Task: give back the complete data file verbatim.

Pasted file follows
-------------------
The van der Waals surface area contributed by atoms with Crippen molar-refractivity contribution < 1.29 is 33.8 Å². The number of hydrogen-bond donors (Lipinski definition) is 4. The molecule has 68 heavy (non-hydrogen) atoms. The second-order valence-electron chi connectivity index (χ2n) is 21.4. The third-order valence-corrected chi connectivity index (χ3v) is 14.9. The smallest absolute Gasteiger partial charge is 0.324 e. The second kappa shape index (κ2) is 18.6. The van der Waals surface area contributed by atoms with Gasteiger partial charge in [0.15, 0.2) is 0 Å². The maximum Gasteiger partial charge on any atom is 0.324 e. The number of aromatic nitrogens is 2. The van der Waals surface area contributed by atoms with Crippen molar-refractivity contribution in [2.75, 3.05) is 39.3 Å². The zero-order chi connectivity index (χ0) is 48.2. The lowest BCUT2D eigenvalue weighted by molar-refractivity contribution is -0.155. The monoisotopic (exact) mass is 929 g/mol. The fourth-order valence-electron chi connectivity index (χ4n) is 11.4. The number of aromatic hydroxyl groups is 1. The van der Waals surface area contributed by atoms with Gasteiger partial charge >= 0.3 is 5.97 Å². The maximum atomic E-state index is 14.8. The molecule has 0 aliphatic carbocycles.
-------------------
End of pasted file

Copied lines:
The van der Waals surface area contributed by atoms with Crippen molar-refractivity contribution < 1.29 is 33.8 Å². The number of hydrogen-bond donors (Lipinski definition) is 4. The molecule has 68 heavy (non-hydrogen) atoms. The second-order valence-electron chi connectivity index (χ2n) is 21.4. The third-order valence-corrected chi connectivity index (χ3v) is 14.9. The smallest absolute Gasteiger partial charge is 0.324 e. The second kappa shape index (κ2) is 18.6. The van der Waals surface area contributed by atoms with Gasteiger partial charge in [0.15, 0.2) is 0 Å². The maximum Gasteiger partial charge on any atom is 0.324 e. The number of aromatic nitrogens is 2. The van der Waals surface area contributed by atoms with Crippen molar-refractivity contribution in [2.75, 3.05) is 39.3 Å². The zero-order chi connectivity index (χ0) is 48.2. The lowest BCUT2D eigenvalue weighted by molar-refractivity contribution is -0.155. The monoisotopic (exact) mass is 929 g/mol. The fourth-order valence-electron chi connectivity index (χ4n) is 11.4. The number of aromatic hydroxyl groups is 1. The van der Waals surface area contributed by atoms with Gasteiger partial charge >= 0.3 is 5.97 Å². The maximum atomic E-state index is 14.8. The molecule has 0 aliphatic carbocycles.